8. LMS for Managers to Track, Measure and Monitor – We talked about the importance of the LMS for the user, but what about for the manager? Just as a manager wants to know how their employee is doing in the real world, they want to know about their success or struggles in the virtual world, too. Not all systems feature an LMS that allows managers to track, measure and monitor progress. But with this capability, the manager can insure that the employee is in a Review, Repeat, Rehearse, Retain, Remind and Reinforce mode—rather than the more traditional Watch and Forget mode.
9. You Run Your System, if you want to – The ideal platform lets you choose how you want to interact with it administratively. You may want the provider to enter names of your employees, run reports, etc. Or, you may want to retain that for yourself as it allows you to be more flexible and responsive, rather than waiting for it to get done. With that said, should you decide to take on the administrative tasks of entering employees into the system and running reports, it has to be user friendly. A forty-five minute tutorial with accompanying fifty-five page workbook should be a warning sign that you are using a program that is not user friendly.
10. Cobrand platform – Employees like knowing they are using something that was created for them. Using the generic off-the-shelf version that everyone else uses sends the subtle message that neither the training nor the employees are very important. Does your online platform feature a welcome screen custom-designed for your company? Is your logo there, along with a greeting from the trainer that welcomes your employees? It is possible, and it sends the message that this program is going to be different.
11. Optimal Streaming – Okay, I know little about this but I do know when it takes forever for me to watch a video that keeps buffering. Then there are the ones that never buffer and lock up after a few seconds. I don’t know how Optimal Streaming works, but I know that it works and you want to ask about it!
12. API Integration – Does the system allow you to interface with the data? Perhaps you have your own LMS already, and you want the training system to share data with it. This way you won’t need to deal with two LMS’s. Not all systems allow you inside. Maybe the best you can do is an exported report which you then need to format to import into your database or, even worse, you might need to enter the data by hand. Doesn’t sound like much right now but it can create big headaches if you don’t get this feature.
13. Demo Without Calling a Human – In doing my research, I found that every time I wanted to do a demo of a platform, I needed fill out an online form and then wait to be contacted by a human. I was then walked thru a 45-60 minute webinar, at some time that was convenient to them, which was actually a sales presentation. I prefer kiosks and self-service. I don’t like sales presentations when I am not ready for them or don’t want to buy. A good system will let you take a test drive. It may not give you access to the entire online library of learning, but it will give you temporary access (a day or so) to get in, “kick the tires,” and experience the platform.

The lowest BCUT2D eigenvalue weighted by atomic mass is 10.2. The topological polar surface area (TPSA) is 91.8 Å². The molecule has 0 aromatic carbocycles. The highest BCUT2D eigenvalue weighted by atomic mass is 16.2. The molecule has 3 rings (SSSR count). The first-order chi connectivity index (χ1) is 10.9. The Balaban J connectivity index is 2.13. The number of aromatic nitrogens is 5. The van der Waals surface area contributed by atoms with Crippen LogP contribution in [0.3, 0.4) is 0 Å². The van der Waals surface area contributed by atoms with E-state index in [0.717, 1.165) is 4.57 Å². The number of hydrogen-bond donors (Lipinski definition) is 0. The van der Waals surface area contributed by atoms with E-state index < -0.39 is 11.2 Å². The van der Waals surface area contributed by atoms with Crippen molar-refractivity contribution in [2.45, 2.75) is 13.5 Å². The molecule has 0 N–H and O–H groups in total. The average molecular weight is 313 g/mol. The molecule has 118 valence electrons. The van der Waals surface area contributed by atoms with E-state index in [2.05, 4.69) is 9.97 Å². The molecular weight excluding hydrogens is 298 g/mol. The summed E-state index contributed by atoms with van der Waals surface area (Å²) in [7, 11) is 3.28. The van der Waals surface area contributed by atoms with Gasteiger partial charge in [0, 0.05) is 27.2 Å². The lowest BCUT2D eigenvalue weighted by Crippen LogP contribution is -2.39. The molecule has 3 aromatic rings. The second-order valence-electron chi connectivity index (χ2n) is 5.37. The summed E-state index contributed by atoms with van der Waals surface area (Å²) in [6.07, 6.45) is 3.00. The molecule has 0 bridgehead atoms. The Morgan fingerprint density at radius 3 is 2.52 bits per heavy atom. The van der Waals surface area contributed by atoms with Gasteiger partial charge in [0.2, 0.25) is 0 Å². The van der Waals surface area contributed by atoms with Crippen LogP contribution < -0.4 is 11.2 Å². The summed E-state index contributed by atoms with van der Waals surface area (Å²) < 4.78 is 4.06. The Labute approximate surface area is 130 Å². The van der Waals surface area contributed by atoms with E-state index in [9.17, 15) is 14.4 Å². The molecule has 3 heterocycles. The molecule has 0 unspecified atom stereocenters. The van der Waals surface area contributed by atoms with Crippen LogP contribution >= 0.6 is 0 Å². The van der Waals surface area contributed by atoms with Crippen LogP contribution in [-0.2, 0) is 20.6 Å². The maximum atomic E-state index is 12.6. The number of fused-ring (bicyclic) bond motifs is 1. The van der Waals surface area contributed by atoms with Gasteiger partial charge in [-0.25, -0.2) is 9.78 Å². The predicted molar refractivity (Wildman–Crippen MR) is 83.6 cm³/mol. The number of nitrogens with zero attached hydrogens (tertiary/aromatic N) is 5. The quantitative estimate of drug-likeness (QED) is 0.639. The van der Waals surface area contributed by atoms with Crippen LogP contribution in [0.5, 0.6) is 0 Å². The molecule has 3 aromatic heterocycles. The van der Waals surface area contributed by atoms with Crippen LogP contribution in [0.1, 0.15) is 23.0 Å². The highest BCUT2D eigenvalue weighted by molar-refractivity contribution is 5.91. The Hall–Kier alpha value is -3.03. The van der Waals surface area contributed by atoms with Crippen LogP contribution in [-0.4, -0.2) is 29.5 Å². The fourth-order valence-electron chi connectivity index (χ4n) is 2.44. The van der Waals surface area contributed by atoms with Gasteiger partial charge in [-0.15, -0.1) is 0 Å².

Are you wondering if your competitors are delivering training online? Of the contractors I interviewed, forty-percent are doing some compliance training, like safety. Two of twenty, only ten-percent, were doing anything beyond compliance training. And these were just beginning to create programs. This is a huge opportunity for you. While all expressed knowing they needed to do something in this arena, most hadn’t done much. Those that did were on the bleeding edge of cost and often reinventing the wheel. You don’t need to do that. I do think you need to make the move soon. First of all, the employee of the 21st century is ready for it. New employees will view you as a progressive firm that invests in people. Second, the cost advantage gained from effective implementation of a blended employee development curriculum is compelling. You train more people for less money. You maintain production while getting them trained. You make yourself more attractive to the next generation while educating all of your leaders. We are finally at a time where new technology is creating real value in employee learning.
Your key to recognizing maximum value is to get the right system. The tips outlined herein will point you in the right direction. Ask your training provider, or the potential technology provider, if they have these features. You may decide that some of them are not important for you. Any buyer would do that. The savvy buyer recognizes the payoff delivered from these features and reaps the benefits.
"I have received so many very positive comments about your workshop. Most importantly, the evaluations and the one-on-one feedback indicate that the participants picked up information and tips that they plan to apply both in their business and in their chapters."
E. Colette Nelson, Executive Vice President, American Subcontractors Association